More Than a 1oz Pour

More than just beer, the GABF is a chance for vendors to outfit every person in brewery attire, a fashionable hat, and make sure they have all the necessary accoutrements from bottle openers to glass holders.

This year had no shortage of unique vendors. There were artisan chocolates made with whole leaf hops, homebrew kits, personalized web searches and information on worthy causes like Pints for Prostates.

The enormous 30-foot wall of t-shirts was the place to outfit ones self with the latest in brewery fashions. The Beer Enthusiast Bookstore was on hand with tomes of all kinds. From travel adventures to homebrew books and histories, there was no shortage of great craft beer writing, and a chance to meet the authors.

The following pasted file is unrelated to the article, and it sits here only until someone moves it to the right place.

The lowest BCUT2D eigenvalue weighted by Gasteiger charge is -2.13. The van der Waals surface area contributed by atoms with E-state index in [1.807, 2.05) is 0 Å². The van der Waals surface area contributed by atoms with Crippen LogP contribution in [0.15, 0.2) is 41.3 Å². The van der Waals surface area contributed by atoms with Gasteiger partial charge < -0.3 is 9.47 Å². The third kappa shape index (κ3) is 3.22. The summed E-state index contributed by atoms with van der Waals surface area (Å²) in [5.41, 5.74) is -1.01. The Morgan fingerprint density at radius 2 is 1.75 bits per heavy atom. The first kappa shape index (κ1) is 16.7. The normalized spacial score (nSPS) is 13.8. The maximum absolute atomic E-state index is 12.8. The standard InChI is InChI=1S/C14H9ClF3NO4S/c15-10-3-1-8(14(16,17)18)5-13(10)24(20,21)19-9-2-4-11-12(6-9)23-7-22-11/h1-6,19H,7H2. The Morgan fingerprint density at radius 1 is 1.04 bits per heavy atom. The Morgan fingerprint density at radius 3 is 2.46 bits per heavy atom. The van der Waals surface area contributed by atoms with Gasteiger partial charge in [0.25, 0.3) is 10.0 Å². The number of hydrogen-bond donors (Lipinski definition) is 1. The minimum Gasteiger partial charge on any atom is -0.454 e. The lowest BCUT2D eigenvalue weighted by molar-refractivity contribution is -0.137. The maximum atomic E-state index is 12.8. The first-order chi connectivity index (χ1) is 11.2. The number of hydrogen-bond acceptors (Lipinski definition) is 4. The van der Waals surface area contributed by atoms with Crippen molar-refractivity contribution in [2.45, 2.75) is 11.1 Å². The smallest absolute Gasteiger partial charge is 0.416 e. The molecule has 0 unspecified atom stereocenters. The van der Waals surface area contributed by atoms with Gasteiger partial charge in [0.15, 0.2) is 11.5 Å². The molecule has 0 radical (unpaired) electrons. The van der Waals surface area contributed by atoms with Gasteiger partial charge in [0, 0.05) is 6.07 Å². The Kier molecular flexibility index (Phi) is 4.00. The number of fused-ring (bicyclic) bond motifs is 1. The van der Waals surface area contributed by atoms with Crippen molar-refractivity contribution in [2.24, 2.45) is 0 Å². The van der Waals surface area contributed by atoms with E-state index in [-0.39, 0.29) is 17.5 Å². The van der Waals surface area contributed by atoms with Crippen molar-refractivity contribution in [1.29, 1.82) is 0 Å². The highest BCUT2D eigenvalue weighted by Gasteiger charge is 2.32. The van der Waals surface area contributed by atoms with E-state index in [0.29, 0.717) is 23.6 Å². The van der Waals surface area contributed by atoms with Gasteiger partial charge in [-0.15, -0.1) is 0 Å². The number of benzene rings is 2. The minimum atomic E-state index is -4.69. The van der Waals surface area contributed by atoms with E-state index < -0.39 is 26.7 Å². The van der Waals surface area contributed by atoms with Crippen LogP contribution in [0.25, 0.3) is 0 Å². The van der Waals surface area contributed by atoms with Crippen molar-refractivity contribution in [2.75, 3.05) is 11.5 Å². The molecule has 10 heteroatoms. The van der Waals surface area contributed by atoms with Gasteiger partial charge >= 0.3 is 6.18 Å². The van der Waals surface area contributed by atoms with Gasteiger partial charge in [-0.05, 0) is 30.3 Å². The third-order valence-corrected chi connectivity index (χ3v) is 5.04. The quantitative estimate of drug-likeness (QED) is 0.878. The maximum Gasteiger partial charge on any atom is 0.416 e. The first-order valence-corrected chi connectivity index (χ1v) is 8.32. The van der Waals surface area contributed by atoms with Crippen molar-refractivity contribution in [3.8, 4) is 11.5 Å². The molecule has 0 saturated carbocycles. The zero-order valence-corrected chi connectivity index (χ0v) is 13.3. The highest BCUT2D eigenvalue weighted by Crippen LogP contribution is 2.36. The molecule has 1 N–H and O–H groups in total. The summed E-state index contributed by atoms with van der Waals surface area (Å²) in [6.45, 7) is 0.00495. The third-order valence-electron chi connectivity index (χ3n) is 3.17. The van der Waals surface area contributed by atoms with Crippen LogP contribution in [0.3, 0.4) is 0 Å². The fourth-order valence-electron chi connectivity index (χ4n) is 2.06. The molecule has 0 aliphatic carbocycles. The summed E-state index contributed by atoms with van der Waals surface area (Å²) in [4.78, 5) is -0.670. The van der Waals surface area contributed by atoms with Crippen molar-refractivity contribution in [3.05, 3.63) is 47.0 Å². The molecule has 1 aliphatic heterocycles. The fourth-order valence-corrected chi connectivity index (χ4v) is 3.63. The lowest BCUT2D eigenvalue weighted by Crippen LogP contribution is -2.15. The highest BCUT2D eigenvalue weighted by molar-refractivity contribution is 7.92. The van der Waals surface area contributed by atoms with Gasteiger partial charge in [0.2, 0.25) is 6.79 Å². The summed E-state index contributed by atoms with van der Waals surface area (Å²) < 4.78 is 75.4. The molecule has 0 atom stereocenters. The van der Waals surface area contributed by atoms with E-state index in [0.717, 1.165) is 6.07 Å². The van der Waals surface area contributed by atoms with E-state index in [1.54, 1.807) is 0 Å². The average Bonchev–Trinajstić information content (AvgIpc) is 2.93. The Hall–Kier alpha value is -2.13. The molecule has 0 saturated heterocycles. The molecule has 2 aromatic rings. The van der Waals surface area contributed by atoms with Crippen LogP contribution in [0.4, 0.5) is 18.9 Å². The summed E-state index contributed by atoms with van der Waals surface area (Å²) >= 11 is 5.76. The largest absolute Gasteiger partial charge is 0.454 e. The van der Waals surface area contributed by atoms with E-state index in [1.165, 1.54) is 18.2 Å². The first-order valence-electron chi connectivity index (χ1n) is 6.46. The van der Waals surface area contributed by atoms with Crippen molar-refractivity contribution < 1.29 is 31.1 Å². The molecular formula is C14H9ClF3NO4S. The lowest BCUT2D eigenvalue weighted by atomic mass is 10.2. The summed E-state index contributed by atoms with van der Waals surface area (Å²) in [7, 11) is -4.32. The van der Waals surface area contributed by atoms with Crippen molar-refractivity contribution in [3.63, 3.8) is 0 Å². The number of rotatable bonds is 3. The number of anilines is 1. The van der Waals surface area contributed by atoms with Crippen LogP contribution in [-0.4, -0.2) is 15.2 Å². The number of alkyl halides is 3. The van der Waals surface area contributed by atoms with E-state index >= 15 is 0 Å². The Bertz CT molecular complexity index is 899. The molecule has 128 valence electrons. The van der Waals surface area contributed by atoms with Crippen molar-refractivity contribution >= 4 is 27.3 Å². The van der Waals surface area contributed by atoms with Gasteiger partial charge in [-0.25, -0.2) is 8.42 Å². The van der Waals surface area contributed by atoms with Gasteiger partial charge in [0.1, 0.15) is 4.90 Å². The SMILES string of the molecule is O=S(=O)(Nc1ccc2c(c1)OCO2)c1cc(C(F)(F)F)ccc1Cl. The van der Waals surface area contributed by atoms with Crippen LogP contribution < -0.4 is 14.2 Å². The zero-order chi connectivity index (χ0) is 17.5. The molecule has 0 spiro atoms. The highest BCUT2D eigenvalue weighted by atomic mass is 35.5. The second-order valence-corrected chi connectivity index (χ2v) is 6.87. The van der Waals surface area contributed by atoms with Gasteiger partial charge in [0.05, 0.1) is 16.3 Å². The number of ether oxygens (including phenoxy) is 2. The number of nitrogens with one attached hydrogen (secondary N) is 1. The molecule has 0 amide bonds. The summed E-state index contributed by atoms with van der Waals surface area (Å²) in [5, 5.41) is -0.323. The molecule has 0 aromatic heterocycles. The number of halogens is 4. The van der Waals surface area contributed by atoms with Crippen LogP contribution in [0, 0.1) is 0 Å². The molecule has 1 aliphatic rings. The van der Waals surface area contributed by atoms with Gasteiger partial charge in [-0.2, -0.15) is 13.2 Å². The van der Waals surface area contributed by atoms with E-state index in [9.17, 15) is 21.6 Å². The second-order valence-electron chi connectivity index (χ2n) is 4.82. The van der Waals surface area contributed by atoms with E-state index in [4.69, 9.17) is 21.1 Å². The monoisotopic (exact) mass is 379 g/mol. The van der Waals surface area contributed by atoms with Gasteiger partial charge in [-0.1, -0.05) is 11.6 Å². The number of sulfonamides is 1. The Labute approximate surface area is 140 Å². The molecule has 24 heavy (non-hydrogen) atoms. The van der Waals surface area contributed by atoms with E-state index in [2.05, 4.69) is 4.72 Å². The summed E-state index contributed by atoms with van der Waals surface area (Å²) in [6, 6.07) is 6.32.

For those with a greater thirst for knowledge there were seminars featuring many of the celebrities of craft beer and others that delved deeper into topics like collaboration beers and home brewing.

Promoting responsibility, there was a designated driver’s lounge where attendees could watch beer themed short films, get a massage and even enjoy some specialty sodas.

Continuing the party vibe, at the back of the convention hall, dancers of all ages got into the spirit of the Oskar Blues silent disco, where dance music was piped into wireless headsets from a DJ booth. For the folks on the dance floor, it just made sense. And then there was karaoke, too. For those on the outside, it made for a good laugh and healthy outlet during what is referred to as the Granddaddy of all beer festivals.